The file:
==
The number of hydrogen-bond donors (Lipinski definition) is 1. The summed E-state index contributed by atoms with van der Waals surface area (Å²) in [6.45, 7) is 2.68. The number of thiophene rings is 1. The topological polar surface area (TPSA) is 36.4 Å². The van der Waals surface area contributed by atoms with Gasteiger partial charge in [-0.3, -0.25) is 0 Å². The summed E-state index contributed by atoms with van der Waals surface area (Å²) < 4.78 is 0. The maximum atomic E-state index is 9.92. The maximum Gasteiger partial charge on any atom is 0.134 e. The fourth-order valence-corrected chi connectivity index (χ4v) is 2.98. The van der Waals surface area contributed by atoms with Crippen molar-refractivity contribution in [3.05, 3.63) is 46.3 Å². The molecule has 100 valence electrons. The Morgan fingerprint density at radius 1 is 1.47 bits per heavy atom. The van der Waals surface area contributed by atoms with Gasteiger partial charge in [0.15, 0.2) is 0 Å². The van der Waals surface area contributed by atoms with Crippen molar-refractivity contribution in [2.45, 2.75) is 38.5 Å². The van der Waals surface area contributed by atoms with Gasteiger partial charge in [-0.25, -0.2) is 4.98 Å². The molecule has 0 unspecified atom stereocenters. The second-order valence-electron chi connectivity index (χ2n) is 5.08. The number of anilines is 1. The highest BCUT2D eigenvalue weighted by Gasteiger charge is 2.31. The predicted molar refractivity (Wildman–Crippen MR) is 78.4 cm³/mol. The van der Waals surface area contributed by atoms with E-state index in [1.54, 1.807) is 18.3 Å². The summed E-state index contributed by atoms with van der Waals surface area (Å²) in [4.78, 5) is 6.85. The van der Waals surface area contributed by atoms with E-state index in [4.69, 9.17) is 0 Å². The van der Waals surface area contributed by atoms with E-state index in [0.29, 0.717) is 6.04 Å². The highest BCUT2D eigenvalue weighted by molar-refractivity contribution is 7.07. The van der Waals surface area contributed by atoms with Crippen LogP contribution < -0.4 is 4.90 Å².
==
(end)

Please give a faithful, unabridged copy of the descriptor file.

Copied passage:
The number of hydrogen-bond donors (Lipinski definition) is 1. The summed E-state index contributed by atoms with van der Waals surface area (Å²) in [6.45, 7) is 2.68. The number of thiophene rings is 1. The topological polar surface area (TPSA) is 36.4 Å². The van der Waals surface area contributed by atoms with Gasteiger partial charge in [-0.3, -0.25) is 0 Å². The summed E-state index contributed by atoms with van der Waals surface area (Å²) < 4.78 is 0. The maximum atomic E-state index is 9.92. The maximum Gasteiger partial charge on any atom is 0.134 e. The fourth-order valence-corrected chi connectivity index (χ4v) is 2.98. The van der Waals surface area contributed by atoms with Crippen molar-refractivity contribution in [3.05, 3.63) is 46.3 Å². The molecule has 100 valence electrons. The Morgan fingerprint density at radius 1 is 1.47 bits per heavy atom. The van der Waals surface area contributed by atoms with Gasteiger partial charge in [0.15, 0.2) is 0 Å². The van der Waals surface area contributed by atoms with Crippen molar-refractivity contribution in [2.45, 2.75) is 38.5 Å². The van der Waals surface area contributed by atoms with Gasteiger partial charge in [-0.25, -0.2) is 4.98 Å². The molecule has 0 unspecified atom stereocenters. The second-order valence-electron chi connectivity index (χ2n) is 5.08. The number of anilines is 1. The highest BCUT2D eigenvalue weighted by Gasteiger charge is 2.31. The predicted molar refractivity (Wildman–Crippen MR) is 78.4 cm³/mol. The van der Waals surface area contributed by atoms with E-state index in [1.54, 1.807) is 18.3 Å². The summed E-state index contributed by atoms with van der Waals surface area (Å²) in [4.78, 5) is 6.85. The van der Waals surface area contributed by atoms with E-state index in [4.69, 9.17) is 0 Å². The van der Waals surface area contributed by atoms with E-state index in [0.29, 0.717) is 6.04 Å². The highest BCUT2D eigenvalue weighted by molar-refractivity contribution is 7.07. The van der Waals surface area contributed by atoms with Crippen LogP contribution < -0.4 is 4.90 Å².